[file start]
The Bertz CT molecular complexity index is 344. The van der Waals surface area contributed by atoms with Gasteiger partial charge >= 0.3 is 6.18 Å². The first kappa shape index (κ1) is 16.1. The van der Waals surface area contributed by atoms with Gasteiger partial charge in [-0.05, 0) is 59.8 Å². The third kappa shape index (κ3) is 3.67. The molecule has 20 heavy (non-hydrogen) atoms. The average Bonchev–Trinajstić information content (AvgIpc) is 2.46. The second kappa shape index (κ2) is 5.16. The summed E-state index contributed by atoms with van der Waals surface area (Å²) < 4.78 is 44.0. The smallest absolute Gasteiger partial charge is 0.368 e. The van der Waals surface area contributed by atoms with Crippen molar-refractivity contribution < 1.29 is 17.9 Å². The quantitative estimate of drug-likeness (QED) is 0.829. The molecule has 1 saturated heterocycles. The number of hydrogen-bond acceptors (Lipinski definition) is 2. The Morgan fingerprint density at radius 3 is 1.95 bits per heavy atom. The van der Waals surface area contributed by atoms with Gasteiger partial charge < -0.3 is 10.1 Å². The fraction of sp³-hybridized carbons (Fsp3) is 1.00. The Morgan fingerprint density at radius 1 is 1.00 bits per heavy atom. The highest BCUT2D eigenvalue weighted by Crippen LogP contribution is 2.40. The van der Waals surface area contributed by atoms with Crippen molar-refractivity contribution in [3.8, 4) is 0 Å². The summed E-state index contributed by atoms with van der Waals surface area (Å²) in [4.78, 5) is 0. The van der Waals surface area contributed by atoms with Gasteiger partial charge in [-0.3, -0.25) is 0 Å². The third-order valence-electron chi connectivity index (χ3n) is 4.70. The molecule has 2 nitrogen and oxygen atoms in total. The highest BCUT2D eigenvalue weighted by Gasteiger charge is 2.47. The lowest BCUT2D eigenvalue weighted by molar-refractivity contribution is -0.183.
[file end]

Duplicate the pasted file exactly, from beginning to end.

The Bertz CT molecular complexity index is 344. The van der Waals surface area contributed by atoms with Gasteiger partial charge >= 0.3 is 6.18 Å². The first kappa shape index (κ1) is 16.1. The van der Waals surface area contributed by atoms with Gasteiger partial charge in [-0.05, 0) is 59.8 Å². The third kappa shape index (κ3) is 3.67. The molecule has 20 heavy (non-hydrogen) atoms. The average Bonchev–Trinajstić information content (AvgIpc) is 2.46. The second kappa shape index (κ2) is 5.16. The summed E-state index contributed by atoms with van der Waals surface area (Å²) < 4.78 is 44.0. The smallest absolute Gasteiger partial charge is 0.368 e. The van der Waals surface area contributed by atoms with Crippen molar-refractivity contribution < 1.29 is 17.9 Å². The quantitative estimate of drug-likeness (QED) is 0.829. The molecule has 1 saturated heterocycles. The number of hydrogen-bond acceptors (Lipinski definition) is 2. The Morgan fingerprint density at radius 3 is 1.95 bits per heavy atom. The van der Waals surface area contributed by atoms with Gasteiger partial charge < -0.3 is 10.1 Å². The fraction of sp³-hybridized carbons (Fsp3) is 1.00. The Morgan fingerprint density at radius 1 is 1.00 bits per heavy atom. The highest BCUT2D eigenvalue weighted by Crippen LogP contribution is 2.40. The van der Waals surface area contributed by atoms with Crippen molar-refractivity contribution in [3.8, 4) is 0 Å². The summed E-state index contributed by atoms with van der Waals surface area (Å²) in [4.78, 5) is 0. The van der Waals surface area contributed by atoms with Gasteiger partial charge in [-0.3, -0.25) is 0 Å². The third-order valence-electron chi connectivity index (χ3n) is 4.70. The molecule has 2 nitrogen and oxygen atoms in total. The highest BCUT2D eigenvalue weighted by Gasteiger charge is 2.47. The lowest BCUT2D eigenvalue weighted by molar-refractivity contribution is -0.183.